A top-secret robotic space plane owned by the US military and with an unidentified payload and mission has now been in orbit above Earth for five months.

The unmanned Boeing-built X-37B is about 30 feet long, 15 feet wide, weighs 11,000 pounds and can carry about the same load as a delivery van - though what this is a mystery.

The craft, known as Orbital Test Vehicle-3 (OTV-3), took off from Cape Canaveral on 11 December using an Atlas V rocket.

It's not the first time the X-37B has been into space - the same one spent 225 mysterious days in space in 2010 before landing automatically in California.

Whatever its mission, having a US military craft in the skies above us all is a slightly unnerving thought.

Loading Slideshow...
  • A United Launch Alliance Atlas V rocket, carrying an X-37B experimental robotic space plane, lifts off from launch complex 41 at the Cape Canaveral Air Force Station, Tuesday, Dec. 11, 2012, in Cape Canaveral, Fla. Air Force officials said the unmanned space plane, which resembles a miniature space shuttle, provides a way to test technologies in space.(AP Photo/John Raoux)

  • This photo released by Vandenberg Air Force Base Monday June 18,2012, shows the X-37B Orbital Test Vehicle, the Air Force's unmanned, reusable space plane, after it landed at Vandenberg Air Force Base early Saturday June 16, 2012. The test vehicle which launched from Cape Canaveral March 5, 2011, conducted on-orbit experiments for 469 days during its mission. The X-37B is the newest and most advanced re-entry spacecraft. (AP Photo/Vandenberg Air Force)

  • X-37 Orbital Test Vehicle

    This March 30, 2010 photo made available by the U.S. Air Force via NASA shows the X-37B Orbital Test Vehicle during testing at the Astrotech facility in Titusville, Fla. On Tuesday, Dec. 11, 2012, the Air Force launched the top-secret, unmanned mini-space shuttle from Cape Canaveral, Fla. (AP Photo/U.S. Air Force via NASA)

  • This Saturday, June 16, 2012 image from video made available by the Vandenberg Air Force Base shows an infrared view of the X-37B unmanned spacecraft landing at Vandenberg Air Force Base. The spacecraft, which was launched from Cape Canaveral Air Force Station in Florida in March 2011, conducted in-orbit experiments during the 15-month clandestine mission, officials said. It was the second such autonomous landing at the base. (AP Photo/Vandenberg Air Force Base)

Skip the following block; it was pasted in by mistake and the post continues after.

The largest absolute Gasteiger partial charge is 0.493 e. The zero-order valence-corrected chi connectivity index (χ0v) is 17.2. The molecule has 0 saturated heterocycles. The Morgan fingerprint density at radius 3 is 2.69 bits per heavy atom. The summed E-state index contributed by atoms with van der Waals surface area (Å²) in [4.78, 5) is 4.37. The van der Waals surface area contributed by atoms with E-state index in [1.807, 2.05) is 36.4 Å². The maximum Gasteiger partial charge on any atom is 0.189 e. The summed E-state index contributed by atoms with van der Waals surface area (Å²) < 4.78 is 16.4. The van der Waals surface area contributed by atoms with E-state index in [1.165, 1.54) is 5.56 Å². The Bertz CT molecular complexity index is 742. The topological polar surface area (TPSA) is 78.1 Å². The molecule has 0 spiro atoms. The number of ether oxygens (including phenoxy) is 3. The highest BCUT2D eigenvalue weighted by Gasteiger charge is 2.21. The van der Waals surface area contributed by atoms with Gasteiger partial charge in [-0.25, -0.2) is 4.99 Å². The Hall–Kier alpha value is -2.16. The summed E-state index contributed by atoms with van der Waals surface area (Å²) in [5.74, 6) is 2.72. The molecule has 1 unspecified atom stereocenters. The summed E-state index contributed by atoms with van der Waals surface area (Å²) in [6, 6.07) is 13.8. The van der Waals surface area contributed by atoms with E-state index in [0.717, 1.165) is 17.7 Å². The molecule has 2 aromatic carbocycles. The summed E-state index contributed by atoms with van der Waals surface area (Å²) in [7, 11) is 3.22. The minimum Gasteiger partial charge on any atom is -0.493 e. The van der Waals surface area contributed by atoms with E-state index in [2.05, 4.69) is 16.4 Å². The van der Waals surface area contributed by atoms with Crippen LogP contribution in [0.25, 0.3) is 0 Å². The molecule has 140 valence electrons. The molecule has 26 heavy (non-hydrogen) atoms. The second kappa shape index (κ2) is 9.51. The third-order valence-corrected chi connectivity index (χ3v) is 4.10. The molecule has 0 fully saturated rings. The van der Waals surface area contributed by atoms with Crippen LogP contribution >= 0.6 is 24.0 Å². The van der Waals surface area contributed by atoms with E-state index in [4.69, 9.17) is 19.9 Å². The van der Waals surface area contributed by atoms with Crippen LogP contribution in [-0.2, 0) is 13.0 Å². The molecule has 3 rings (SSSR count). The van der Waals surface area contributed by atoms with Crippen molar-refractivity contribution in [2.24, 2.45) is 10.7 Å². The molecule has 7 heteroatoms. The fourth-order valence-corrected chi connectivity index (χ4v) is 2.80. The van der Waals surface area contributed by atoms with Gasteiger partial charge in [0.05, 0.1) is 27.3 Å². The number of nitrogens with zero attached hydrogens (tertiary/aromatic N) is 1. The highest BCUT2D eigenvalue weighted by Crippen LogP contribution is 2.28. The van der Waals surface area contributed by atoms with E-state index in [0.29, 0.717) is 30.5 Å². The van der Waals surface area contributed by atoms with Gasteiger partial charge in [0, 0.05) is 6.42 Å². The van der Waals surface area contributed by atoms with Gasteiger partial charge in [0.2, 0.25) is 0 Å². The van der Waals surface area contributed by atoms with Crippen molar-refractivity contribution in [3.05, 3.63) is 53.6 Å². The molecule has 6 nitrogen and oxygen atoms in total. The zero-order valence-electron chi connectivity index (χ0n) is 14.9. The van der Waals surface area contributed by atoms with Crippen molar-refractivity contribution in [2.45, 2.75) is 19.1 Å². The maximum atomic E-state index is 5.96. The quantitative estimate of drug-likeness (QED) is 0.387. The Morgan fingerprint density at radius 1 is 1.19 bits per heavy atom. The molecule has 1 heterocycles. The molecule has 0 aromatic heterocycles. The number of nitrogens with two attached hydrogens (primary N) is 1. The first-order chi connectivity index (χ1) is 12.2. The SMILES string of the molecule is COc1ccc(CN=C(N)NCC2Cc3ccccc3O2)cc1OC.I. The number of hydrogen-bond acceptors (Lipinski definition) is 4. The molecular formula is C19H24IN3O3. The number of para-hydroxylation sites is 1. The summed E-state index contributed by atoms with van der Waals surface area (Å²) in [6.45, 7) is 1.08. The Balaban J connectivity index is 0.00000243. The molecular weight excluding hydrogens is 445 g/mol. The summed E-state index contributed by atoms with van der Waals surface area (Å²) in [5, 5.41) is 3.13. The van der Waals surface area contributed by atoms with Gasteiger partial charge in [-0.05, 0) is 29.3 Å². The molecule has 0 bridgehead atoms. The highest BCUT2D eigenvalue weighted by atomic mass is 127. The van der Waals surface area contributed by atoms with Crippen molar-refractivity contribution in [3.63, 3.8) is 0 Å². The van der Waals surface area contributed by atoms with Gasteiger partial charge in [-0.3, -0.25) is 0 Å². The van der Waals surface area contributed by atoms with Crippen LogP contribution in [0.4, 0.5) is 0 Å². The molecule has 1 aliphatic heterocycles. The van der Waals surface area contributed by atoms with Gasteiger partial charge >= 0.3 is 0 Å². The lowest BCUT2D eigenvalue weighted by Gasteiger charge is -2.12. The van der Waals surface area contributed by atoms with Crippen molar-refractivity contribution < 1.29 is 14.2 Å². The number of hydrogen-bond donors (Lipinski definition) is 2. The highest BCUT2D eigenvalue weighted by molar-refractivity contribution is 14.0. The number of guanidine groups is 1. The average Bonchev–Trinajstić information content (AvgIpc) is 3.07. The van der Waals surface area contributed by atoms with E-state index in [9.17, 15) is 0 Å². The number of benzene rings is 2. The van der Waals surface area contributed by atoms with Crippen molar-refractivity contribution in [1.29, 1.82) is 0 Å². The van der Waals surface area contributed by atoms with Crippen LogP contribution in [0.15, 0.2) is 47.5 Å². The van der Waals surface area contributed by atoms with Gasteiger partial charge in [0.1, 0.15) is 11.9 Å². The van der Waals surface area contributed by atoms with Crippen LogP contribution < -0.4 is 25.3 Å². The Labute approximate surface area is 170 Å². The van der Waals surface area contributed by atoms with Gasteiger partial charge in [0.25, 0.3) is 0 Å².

• A United Launch Alliance Atlas V rocket stands ready for launch on the Complex 41 pad at the Cape Canaveral Air Force Station, Monday, Dec. 10, 2012, in Cape Canaveral, Fla. The Atlas V rocket, scheduled to launch on Tuesday, will deploy the U.S. military's X-37B, a prototype spaceplane also called the Orbital Test Vehicle.(AP Photo/John Raoux)

  • X-37 Orbital Test Vehicle

    This April 5, 2010 photo made available by the U.S. Air Force via NASA shows the X-37B Orbital Test Vehicle at the Astrotech facility in Titusville, Fla. Half of the Atlas V five-meter fairing is in the background. On Tuesday, Dec. 11, 2012, the Air Force launched the top-secret, unmanned mini-space shuttle from Cape Canaveral, Fla. (AP Photo/U.S. Air Force via NASA)

  • FILE - This undated file image provided by the U.S. Air Force shows the X-37B spacecraft. The unmanned Air Force space plane steered itself to a landing early Saturday, June 16, 2012, at a California military base, capping a 15-month clandestine mission. (AP Photo/U.S. Air Force, File)

  • FILE - This undated file image provided by the U.S. Air Force shows the X-37B spacecraft. The unmanned Air Force space plane steered itself to a landing early Saturday, June 16, 2012, at a California military base, capping a 15-month clandestine mission. (AP Photo/U.S. Air Force, File)

  • X-37B Orbital Test Vehicle

    FILE - This Feb. 8, 2011 file image provided by the U.S. Air Force shows the X-37B during encapsulation within the United Launch Alliance Atlas V 5-meter fairing in Titusville, Fla. The unmanned Air Force space plane steered itself to a landing early Saturday, June 16, 2012, at a California military base, capping a 15-month clandestine mission. (AP Photo/US Air Force, File)

  • This Saturday, June 16, 2012 image from video made available by the Vandenberg Air Force Base shows the X-37B unmanned spacecraft landing at Vandenberg Air Force Base. The spacecraft, which was launched from Cape Canaveral Air Force Station in Florida in March 2011, conducted in-orbit experiments during the 15-month clandestine mission, officials said. It was the second such autonomous landing at the base. (AP Photo/Vandenberg Air Force Base)